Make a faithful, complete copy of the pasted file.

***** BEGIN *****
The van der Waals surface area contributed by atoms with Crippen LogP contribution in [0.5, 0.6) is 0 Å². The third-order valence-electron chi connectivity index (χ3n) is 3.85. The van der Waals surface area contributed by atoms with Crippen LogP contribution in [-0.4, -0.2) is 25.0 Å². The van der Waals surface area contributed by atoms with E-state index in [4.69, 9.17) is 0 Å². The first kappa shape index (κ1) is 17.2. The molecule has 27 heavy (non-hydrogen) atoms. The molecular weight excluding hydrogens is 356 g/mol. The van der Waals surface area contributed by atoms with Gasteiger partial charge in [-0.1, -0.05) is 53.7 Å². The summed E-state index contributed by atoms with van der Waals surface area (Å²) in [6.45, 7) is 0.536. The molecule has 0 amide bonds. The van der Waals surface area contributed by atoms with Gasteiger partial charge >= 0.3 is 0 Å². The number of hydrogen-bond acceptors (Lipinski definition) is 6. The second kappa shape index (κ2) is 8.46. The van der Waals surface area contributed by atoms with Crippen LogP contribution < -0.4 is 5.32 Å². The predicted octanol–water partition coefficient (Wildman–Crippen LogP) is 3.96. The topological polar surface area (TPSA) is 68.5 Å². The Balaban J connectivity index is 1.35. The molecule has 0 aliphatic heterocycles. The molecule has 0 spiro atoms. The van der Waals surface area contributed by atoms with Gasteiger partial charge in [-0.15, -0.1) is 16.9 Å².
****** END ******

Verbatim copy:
The van der Waals surface area contributed by atoms with Crippen LogP contribution in [0.5, 0.6) is 0 Å². The third-order valence-electron chi connectivity index (χ3n) is 3.85. The van der Waals surface area contributed by atoms with Crippen LogP contribution in [-0.4, -0.2) is 25.0 Å². The van der Waals surface area contributed by atoms with E-state index in [4.69, 9.17) is 0 Å². The first kappa shape index (κ1) is 17.2. The molecule has 27 heavy (non-hydrogen) atoms. The molecular weight excluding hydrogens is 356 g/mol. The van der Waals surface area contributed by atoms with Gasteiger partial charge in [-0.1, -0.05) is 53.7 Å². The summed E-state index contributed by atoms with van der Waals surface area (Å²) in [6.45, 7) is 0.536. The molecule has 0 amide bonds. The van der Waals surface area contributed by atoms with Gasteiger partial charge >= 0.3 is 0 Å². The number of hydrogen-bond acceptors (Lipinski definition) is 6. The second kappa shape index (κ2) is 8.46. The van der Waals surface area contributed by atoms with Crippen LogP contribution < -0.4 is 5.32 Å². The predicted octanol–water partition coefficient (Wildman–Crippen LogP) is 3.96. The topological polar surface area (TPSA) is 68.5 Å². The Balaban J connectivity index is 1.35. The molecule has 0 aliphatic heterocycles. The molecule has 0 spiro atoms. The van der Waals surface area contributed by atoms with Gasteiger partial charge in [-0.15, -0.1) is 16.9 Å².